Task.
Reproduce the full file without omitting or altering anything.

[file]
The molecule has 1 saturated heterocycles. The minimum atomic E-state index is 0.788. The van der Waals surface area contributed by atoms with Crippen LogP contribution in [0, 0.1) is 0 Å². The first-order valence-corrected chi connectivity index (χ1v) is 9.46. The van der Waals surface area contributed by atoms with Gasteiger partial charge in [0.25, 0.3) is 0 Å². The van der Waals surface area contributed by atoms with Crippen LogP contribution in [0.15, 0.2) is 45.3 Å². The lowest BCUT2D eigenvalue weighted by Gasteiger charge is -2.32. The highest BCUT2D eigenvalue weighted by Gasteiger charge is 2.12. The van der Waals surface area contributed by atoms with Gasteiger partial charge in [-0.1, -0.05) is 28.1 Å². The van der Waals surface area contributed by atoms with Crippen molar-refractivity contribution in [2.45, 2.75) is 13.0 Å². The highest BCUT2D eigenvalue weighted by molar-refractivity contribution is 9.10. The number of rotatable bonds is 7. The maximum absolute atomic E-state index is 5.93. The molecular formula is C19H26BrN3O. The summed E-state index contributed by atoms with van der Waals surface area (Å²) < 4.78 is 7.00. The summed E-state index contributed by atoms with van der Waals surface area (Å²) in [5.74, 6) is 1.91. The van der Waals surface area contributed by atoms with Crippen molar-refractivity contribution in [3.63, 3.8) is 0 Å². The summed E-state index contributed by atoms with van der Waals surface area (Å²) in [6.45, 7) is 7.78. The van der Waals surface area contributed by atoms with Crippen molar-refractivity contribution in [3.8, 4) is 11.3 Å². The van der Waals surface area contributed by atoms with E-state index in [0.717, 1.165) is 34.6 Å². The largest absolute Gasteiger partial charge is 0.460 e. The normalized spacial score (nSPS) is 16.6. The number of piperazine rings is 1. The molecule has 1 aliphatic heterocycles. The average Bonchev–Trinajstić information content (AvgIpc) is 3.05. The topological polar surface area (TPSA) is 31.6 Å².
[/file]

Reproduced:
The molecule has 1 saturated heterocycles. The minimum atomic E-state index is 0.788. The van der Waals surface area contributed by atoms with Crippen LogP contribution in [0, 0.1) is 0 Å². The first-order valence-corrected chi connectivity index (χ1v) is 9.46. The van der Waals surface area contributed by atoms with Gasteiger partial charge in [0.25, 0.3) is 0 Å². The van der Waals surface area contributed by atoms with Crippen LogP contribution in [0.15, 0.2) is 45.3 Å². The lowest BCUT2D eigenvalue weighted by Gasteiger charge is -2.32. The highest BCUT2D eigenvalue weighted by Gasteiger charge is 2.12. The van der Waals surface area contributed by atoms with Gasteiger partial charge in [-0.1, -0.05) is 28.1 Å². The van der Waals surface area contributed by atoms with Crippen molar-refractivity contribution in [2.45, 2.75) is 13.0 Å². The highest BCUT2D eigenvalue weighted by molar-refractivity contribution is 9.10. The number of rotatable bonds is 7. The maximum absolute atomic E-state index is 5.93. The molecular formula is C19H26BrN3O. The summed E-state index contributed by atoms with van der Waals surface area (Å²) < 4.78 is 7.00. The summed E-state index contributed by atoms with van der Waals surface area (Å²) in [5.74, 6) is 1.91. The van der Waals surface area contributed by atoms with Crippen molar-refractivity contribution in [3.63, 3.8) is 0 Å². The summed E-state index contributed by atoms with van der Waals surface area (Å²) in [6.45, 7) is 7.78. The van der Waals surface area contributed by atoms with Crippen molar-refractivity contribution in [3.8, 4) is 11.3 Å². The van der Waals surface area contributed by atoms with E-state index in [0.717, 1.165) is 34.6 Å². The largest absolute Gasteiger partial charge is 0.460 e. The normalized spacial score (nSPS) is 16.6. The number of piperazine rings is 1. The molecule has 1 aliphatic heterocycles. The average Bonchev–Trinajstić information content (AvgIpc) is 3.05. The topological polar surface area (TPSA) is 31.6 Å².